package.) In a nutshell, this method provides a graphical representation that depicts how well each clustered object lies within its cluster. Also, the silhouette value is a measure of how similar an object is to its own cluster (assessing intra-cluster *cohesion*) compared to other clusters (denoting between-clusters’ *separation*).

The silhouette index ranges from −1 to +1, where a high value indicates that the object is well matched to its own cluster and poorly matched to neighboring clusters. If most objects have a high value, then the clustering configuration is considered appropriate. If many points have a low or negative value, then the clustering configuration may have too many or too few clusters.

In R, the `clusterCrit`

package provides an implementation of this internal clustering criteria in the `intCriteria`

(among many others, such as the Dunn, Ball-Hall, Davies-Bouldin, GDI, Tau indices.) Check out `library(help="clusterCrit")`

and `vignette("clusterCrit")`

for more info on this package.

Now that we have defined the conceptual underpinnings of the silhouette index, we can implement it in R code. One important detail before we proceed: since calculating the silhouette index is a rather slow process for large numbers’ of observations (>5000), we will use a stratified random sampling approach.

This means that we will take a sub-set of cells from each cluster and calculate the index based on those. We are assuming that the sample is somewhat robust and representative of the whole cells. Ideally, this process should be repeated several times and then an average value could be calculated (using a *bootstrap* approach would also be nice here.) However, for the sake of simplicity (and also because estimation generally yields relatively low errors… you have to trust me here… ) we will use a single sample of cells in this example.

Let’s see how this works out (use comments to guide you through the code):

```
library(clusterCrit)
# Start a data frame that will store all silhouette values
# for k-means and CLARA
clustPerfSI <- data.frame(nClust = 2:12, SI_KM = NA, SI_CLARA = NA)
for(i in 1:nlayers(rstKM)){ # Iterate through each layer
cat("-> Evaluating clustering performance for nClust =",(2:12)[i],"......")
# Extract random cell samples stratified by cluster
cellIdx_RstKM <- sampleStratified(rstKM[[i]], size = 2000)
cellIdx_rstCLARA <- sampleStratified(rstCLARA[[i]], size = 2000)
# Get cell values from the Stratified Random Sample from the raster
# data frame object (rstDF)
rstDFStRS_KM <- rstDF[cellIdx_RstKM[,1], ]
rstDFStRS_CLARA <- rstDF[cellIdx_rstCLARA[,1], ]
# Make sure all columns are numeric (intCriteria function is picky on this)
rstDFStRS_KM[] <- sapply(rstDFStRS_KM, as.numeric)
rstDFStRS_CLARA[] <- sapply(rstDFStRS_CLARA, as.numeric)
# Compute the sample-based Silhouette index for:
#
# K-means
clCritKM <- intCriteria(traj = rstDFStRS_KM,
part = as.integer(cellIdx_RstKM[,2]),
crit = "Silhouette")
# and CLARA
clCritCLARA <- intCriteria(traj = rstDFStRS_CLARA,
part = as.integer(cellIdx_rstCLARA[,2]),
crit = "Silhouette")
# Write the silhouette index value to clustPerfSI data frame holding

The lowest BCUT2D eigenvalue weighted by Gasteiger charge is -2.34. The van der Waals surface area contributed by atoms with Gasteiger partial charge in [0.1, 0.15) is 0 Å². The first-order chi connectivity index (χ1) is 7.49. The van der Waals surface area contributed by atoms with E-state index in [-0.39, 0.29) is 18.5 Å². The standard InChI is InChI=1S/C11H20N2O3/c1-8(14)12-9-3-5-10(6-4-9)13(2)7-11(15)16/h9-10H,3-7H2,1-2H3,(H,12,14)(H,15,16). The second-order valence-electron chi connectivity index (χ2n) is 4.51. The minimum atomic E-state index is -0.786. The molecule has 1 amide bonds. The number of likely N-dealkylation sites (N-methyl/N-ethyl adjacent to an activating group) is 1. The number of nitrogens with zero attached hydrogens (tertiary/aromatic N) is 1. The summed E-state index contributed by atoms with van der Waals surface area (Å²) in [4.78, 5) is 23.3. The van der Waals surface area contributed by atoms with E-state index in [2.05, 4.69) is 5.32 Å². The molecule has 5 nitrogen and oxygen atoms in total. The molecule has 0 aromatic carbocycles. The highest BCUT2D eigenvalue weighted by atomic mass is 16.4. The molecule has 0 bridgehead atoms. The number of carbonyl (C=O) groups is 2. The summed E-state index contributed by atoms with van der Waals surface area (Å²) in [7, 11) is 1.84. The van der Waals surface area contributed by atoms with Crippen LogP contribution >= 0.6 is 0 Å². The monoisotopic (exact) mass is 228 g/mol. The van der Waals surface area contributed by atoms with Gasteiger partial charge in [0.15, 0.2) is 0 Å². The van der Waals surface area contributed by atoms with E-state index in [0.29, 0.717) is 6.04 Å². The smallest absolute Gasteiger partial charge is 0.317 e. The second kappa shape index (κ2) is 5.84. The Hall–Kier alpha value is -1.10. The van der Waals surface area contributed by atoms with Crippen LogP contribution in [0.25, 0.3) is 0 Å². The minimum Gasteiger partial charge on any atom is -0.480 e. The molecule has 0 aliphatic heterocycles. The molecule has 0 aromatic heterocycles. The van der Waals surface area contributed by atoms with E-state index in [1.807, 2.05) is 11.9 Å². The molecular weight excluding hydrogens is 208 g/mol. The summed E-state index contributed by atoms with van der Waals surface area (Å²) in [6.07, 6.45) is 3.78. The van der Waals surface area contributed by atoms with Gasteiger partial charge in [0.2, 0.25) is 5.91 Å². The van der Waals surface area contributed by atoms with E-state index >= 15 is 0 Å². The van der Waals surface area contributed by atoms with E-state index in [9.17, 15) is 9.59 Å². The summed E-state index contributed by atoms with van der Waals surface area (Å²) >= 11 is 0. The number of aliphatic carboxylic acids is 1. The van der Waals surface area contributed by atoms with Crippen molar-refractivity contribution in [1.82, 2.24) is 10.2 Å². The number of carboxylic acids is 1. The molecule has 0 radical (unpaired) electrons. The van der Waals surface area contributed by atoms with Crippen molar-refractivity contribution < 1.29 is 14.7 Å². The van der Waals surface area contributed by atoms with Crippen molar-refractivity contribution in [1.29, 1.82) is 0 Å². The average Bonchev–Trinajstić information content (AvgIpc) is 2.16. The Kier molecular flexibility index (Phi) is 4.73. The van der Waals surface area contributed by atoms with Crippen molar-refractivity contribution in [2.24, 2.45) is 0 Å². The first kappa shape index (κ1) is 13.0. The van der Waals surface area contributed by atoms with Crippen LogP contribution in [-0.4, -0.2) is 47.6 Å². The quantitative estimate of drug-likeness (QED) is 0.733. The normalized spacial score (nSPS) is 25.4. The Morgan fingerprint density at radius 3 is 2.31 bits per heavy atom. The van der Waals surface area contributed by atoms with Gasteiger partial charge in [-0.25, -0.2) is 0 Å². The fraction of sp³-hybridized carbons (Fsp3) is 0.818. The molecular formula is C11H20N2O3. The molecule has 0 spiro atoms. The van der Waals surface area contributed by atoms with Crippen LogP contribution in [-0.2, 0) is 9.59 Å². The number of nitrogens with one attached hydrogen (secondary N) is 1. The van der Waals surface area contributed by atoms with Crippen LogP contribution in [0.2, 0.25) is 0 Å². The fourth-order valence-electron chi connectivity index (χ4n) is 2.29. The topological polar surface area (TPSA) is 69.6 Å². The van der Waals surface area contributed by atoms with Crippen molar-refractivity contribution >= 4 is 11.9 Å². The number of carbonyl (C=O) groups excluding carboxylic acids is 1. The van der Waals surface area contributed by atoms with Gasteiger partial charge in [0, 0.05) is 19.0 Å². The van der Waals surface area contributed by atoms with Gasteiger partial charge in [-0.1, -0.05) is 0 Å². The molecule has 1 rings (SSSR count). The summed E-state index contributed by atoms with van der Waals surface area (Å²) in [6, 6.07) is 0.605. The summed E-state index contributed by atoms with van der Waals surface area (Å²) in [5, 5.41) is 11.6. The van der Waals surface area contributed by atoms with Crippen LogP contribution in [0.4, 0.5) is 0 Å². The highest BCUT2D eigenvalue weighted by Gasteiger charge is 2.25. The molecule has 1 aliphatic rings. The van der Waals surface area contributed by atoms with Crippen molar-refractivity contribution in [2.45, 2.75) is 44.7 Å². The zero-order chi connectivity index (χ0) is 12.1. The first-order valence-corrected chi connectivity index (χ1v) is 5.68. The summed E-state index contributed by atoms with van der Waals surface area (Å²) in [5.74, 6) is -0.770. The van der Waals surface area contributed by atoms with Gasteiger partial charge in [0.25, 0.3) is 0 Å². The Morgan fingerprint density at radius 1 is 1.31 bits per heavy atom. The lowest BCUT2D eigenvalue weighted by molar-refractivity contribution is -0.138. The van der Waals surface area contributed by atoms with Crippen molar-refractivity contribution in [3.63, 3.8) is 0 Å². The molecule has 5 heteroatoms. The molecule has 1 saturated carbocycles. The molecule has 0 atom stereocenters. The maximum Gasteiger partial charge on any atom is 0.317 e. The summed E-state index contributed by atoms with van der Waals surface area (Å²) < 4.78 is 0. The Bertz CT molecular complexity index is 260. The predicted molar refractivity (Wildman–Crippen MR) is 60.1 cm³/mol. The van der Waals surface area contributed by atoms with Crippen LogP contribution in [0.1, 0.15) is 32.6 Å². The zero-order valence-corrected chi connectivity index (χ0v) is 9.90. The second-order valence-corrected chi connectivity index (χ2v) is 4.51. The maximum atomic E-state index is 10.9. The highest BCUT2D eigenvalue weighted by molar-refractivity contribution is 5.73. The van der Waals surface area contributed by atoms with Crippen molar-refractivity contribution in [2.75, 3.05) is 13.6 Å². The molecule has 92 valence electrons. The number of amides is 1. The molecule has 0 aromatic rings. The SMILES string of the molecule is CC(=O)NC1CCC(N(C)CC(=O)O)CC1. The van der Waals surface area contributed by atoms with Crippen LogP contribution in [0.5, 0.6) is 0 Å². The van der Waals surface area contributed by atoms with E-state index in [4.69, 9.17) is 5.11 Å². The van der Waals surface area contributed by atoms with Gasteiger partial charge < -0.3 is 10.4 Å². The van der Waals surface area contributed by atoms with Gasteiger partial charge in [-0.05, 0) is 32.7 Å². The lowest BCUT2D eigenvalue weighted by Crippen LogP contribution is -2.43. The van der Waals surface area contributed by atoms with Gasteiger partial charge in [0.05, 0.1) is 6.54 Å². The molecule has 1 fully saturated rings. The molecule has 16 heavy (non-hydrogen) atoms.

# all results
clustPerfSI[i, "SI_KM"] <- clCritKM[[1]][1]
clustPerfSI[i, "SI_CLARA"] <- clCritCLARA[[1]][1]
cat(" done!\n\n")
}
write.csv(clustPerfSI, file = "./data-raw/clustPerfSI.csv", row.names = FALSE)
```

Let’s print out a nice table with the silhouette index results for comparing each clustering solution:

```
knitr::kable(clustPerfSI, digits = 3, align = "c",
col.names = c("#clusters","Avg. Silhouette (k-means)","Avg. Silhouette (CLARA)"))
```

#clusters | Avg. Silhouette (k-means) | Avg. Silhouette (CLARA) |
---|---|---|

2 | 0.378 | 0.351 |

3 | 0.381 | 0.258 |

4 | 0.306 | 0.308 |

5 | 0.442 | 0.280 |

6 | 0.427 | 0.393 |

7 | 0.388 | 0.260 |

8 | 0.384 | 0.272 |

9 | 0.367 | 0.325 |

10 | 0.326 | 0.311 |

11 | 0.356 | 0.285 |

12 | 0.320 | 0.255 |

We can also make a plot for comparing the two algorithms:

```
plot(clustPerfSI[,1], clustPerfSI[,2],
xlim = c(1,13), ylim = range(clustPerfSI[,2:3]), type = "n",
ylab="Avg. Silhouette Index", xlab="# of clusters",
main="Silhouette index by # of clusters")
# Plot Avg Silhouette values across # of clusters for K-means
lines(clustPerfSI[,1], clustPerfSI[,2], col="red")
# Plot Avg Silhouette values across # of clusters for CLARA
lines(clustPerfSI[,1], clustPerfSI[,3], col="blue")
# Grid lines
abline(v = 1:13, lty=2, col="light grey")
abline(h = seq(0.30,0.44,0.02), lty=2, col="light grey")
legend("topright", legend=c("K-means","CLARA"), col=c("red","blue"), lty=1, lwd=1)
```

From both the table and the plot, we can see widely different results in terms of clustering performance with the **k-means algorithm clearly performing better**. This may be due to the fact that CLARA works on a sub-set of the data, and hence, is less capable of finding the best cluster centers. In addition, for the k-means algorithm, we can see that partitioning the data into 5 groups/clusters seems to be the best option (although 6 also seems a perfectly reasonable solution.)

Finally, let’s make a plot of the best solutions according to the silhouette index:

`plot(rstKM[[4]])`

The final step (typical in the Remote Sensing domain) would be to interpret the clustering results, analyze their spectral and land cover properties and provide a label to each cluster (ex. urban, agriculture, forest.) Albeit is very important, that is outside the scope of this tutorial

This concludes our exploration of the raster package and unsupervised classification for this post. Hope you find it useful!